Although it may seem like they have been put on the Earth expressly for our viewing pleasure, quite aside from their aesthetics, flowers benefit our environment in a number of ways. From the most carefully tended garden roses to meadows of wildflowers growing with abandon, as with everything in the natural world, every bloom, every bud, every root and every seed - no matter how small - plays an important part in the world's eco-system. |
For amateur botanists, those heading off on organised flower tours, or anyone who simply has an interest in the natural world, here is a brief overview of how flowers benefit the environment in which they exist.
The Natural Environment
Clean air: The most important function of flowering plants (like all plants) is the production of the vital oxygen needed to support all life on Earth, by absorbing carbon dioxide and harmful toxins from the atmosphere.
Pollination: But their good looks and vibrant colours also have a purpose in attracting pollinators, such as bees and other insects. And while pollination may be self-serving for that particular plant species, every species plays a vital role in helping the eco-system to flourish.
Water and soil: The anatomy of flowering species assists in the purification of soil and water (aquatic and sub-aquatic species), by absorbing CO2 and nutrients through their foliage (and releasing O2), and in preventing erosion through their roots.
Mulch: Like every living thing, flowers are part of the great cycle of life, which includes death. Once the blooms wither and fall off the plant they disintegrate into the soil and become nutrient-rich mulch for other plants.
The Human Environment
Aesthetics and health: The most obvious benefit to humans is the visual beauty flowers add – as simple as looking and smelling delightful. Research has shown that there is more to "flower power" than we may first have thought when the phrase was coined. Flowers have been linked with the promotion of positive mental health, maintaining blood pressure, reducing anxiety, relaxation and general wellbeing and have even been found to induce feelings of compassion.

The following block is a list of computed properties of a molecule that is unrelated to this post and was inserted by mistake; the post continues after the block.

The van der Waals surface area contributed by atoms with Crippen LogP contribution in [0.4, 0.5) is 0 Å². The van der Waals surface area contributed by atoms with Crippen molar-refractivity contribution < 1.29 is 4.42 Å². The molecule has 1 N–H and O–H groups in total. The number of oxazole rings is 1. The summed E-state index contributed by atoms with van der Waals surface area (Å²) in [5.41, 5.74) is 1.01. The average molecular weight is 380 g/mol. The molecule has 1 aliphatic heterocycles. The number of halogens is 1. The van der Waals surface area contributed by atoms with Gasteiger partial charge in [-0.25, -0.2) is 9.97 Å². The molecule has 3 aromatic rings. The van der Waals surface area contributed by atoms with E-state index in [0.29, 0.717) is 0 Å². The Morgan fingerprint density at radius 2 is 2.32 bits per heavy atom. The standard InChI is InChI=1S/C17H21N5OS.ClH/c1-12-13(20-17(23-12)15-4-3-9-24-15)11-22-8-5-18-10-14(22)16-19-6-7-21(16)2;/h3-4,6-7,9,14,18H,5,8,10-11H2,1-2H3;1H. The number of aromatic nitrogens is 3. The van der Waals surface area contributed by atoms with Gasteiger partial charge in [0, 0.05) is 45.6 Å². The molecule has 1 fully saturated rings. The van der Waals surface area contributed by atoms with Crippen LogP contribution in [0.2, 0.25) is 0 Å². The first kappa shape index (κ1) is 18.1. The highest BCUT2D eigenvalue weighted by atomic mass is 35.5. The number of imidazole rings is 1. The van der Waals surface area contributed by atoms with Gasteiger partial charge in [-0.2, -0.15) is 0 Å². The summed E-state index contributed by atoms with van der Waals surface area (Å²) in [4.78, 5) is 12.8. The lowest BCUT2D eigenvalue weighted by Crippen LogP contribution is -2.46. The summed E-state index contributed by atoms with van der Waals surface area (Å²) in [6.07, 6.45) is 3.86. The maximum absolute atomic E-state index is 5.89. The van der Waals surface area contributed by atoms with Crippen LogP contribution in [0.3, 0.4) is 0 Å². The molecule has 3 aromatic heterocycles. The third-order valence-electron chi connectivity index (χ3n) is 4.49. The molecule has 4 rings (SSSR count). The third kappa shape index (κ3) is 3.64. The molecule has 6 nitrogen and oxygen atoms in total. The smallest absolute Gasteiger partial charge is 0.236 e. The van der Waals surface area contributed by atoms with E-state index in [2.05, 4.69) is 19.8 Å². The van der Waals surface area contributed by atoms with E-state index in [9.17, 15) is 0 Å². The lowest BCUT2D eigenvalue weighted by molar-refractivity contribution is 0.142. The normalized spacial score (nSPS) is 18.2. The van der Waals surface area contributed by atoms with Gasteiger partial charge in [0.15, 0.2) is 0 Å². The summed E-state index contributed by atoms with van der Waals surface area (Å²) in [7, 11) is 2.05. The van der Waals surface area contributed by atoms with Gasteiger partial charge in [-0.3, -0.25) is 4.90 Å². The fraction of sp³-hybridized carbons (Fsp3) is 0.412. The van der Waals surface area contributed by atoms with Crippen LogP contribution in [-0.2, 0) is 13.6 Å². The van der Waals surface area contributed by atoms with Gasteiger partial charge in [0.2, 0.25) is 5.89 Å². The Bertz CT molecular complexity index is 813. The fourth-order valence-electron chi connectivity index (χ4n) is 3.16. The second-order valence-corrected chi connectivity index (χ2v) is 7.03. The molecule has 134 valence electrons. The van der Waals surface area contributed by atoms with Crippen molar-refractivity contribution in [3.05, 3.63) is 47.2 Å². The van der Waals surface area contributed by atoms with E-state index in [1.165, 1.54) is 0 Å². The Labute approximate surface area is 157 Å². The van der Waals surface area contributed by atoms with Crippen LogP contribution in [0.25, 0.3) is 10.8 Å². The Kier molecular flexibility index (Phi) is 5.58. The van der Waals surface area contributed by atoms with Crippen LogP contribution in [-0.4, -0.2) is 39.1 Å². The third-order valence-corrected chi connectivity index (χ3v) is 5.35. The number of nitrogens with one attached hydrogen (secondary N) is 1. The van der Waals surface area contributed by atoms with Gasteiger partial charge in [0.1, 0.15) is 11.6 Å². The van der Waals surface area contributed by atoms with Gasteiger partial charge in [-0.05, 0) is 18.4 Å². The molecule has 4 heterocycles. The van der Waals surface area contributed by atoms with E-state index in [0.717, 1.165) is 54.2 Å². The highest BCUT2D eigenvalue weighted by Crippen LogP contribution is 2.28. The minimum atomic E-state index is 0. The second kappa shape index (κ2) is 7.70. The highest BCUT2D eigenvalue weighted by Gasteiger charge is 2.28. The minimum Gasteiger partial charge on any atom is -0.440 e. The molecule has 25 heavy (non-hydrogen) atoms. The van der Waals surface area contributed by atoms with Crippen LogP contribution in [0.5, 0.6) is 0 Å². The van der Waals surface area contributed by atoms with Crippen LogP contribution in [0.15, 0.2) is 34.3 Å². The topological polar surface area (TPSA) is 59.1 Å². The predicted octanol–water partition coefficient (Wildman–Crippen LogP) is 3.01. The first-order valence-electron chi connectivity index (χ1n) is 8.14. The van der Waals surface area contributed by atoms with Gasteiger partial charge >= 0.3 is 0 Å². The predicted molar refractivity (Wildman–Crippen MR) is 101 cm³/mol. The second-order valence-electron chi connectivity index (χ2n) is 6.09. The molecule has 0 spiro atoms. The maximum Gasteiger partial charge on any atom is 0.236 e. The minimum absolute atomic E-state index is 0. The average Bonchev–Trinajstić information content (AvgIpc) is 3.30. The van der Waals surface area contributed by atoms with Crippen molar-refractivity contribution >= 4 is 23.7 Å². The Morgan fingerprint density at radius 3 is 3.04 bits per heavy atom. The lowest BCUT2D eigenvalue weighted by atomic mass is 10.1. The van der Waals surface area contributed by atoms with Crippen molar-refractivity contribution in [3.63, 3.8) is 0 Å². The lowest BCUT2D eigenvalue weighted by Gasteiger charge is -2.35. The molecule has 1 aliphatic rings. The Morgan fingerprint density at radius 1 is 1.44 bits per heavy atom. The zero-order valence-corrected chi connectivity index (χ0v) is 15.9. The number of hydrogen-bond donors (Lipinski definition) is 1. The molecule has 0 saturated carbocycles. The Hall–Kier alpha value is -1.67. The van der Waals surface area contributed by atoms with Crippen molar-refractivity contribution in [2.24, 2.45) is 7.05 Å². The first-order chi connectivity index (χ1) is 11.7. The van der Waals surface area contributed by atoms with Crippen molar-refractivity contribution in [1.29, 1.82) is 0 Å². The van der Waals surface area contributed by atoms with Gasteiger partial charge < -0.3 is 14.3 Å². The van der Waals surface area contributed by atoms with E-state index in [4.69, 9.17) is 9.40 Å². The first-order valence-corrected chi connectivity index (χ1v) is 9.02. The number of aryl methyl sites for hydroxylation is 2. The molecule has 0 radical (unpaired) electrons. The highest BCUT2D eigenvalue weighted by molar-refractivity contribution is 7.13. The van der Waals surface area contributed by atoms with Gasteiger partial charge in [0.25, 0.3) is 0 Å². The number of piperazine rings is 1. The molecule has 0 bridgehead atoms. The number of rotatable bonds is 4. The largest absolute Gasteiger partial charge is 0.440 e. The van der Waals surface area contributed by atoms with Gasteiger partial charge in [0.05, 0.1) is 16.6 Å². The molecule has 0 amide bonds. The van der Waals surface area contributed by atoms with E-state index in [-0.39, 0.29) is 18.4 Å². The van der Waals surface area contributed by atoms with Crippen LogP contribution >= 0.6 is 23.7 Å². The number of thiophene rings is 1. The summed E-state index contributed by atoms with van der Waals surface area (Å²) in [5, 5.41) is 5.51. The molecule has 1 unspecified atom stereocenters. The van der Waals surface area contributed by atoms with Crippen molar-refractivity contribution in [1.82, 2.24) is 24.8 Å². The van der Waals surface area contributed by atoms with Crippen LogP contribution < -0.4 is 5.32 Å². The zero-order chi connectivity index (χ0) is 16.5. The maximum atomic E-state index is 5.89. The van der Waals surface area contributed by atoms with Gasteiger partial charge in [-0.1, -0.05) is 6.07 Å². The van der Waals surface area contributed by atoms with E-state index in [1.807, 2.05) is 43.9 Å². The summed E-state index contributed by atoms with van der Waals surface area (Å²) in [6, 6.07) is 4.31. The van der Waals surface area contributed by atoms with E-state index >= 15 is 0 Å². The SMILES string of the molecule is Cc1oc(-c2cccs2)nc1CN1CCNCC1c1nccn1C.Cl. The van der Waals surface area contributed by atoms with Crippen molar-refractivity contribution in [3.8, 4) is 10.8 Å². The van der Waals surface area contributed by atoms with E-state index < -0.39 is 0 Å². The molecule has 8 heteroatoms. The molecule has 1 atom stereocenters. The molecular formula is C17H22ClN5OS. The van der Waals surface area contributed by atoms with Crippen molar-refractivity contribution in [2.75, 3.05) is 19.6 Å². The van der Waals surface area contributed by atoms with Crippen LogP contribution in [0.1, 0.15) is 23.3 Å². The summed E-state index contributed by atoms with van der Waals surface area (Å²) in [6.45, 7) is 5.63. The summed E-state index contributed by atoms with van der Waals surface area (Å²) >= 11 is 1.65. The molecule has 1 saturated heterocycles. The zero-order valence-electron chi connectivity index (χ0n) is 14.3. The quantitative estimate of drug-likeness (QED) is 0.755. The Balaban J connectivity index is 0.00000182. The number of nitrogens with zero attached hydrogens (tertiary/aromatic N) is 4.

Maintaining food sources: The birds, bees and insects attracted by flowering plants also play their part in the human food chain. The more pollination and plant reproduction that occurs, the more stable food sources we have (fruits, vegetables, grain crops). In addition, the presence of bees and birds reduces the amount of potentially harmful insects that destroy crops.
Medicinal purposes: Throughout history many cultures have made use of flowers for medicinal purposes. They have long been acknowledged for their therapeutic purposes and are used in their dried form, tonics and essential oils. As well as being far cheaper than synthetically produced drugs, these remedies are entirely natural and have little or no side effects. The most famous homeopath of modern times is Edward Bach, who developed his Bach Flower Remedies in the 1930s, which are still popular all over the world today.
Learn More About the Natural World on Flower Tours
For those with a keen interest in botany, organised flower tours in the company of expert, qualified naturalists and botanists can open up a new and very exciting world. Experiencing the sight of exotic wildflowers in their natural setting is entirely different to visiting glasshouses or cultivated gardens, and participants are able to immerse in not just the nature, but also the local culture of their chosen destination.
Marissa Ellis-Snow is a freelance nature writer with a special interest in wildflowers. As a passionate lover of botany, Marissa chooses the expert-led flower tours organised by Naturetrek, which have brought her unforgettable encounters with a wide range of plant species in some of the most spectacular regions on Earth.
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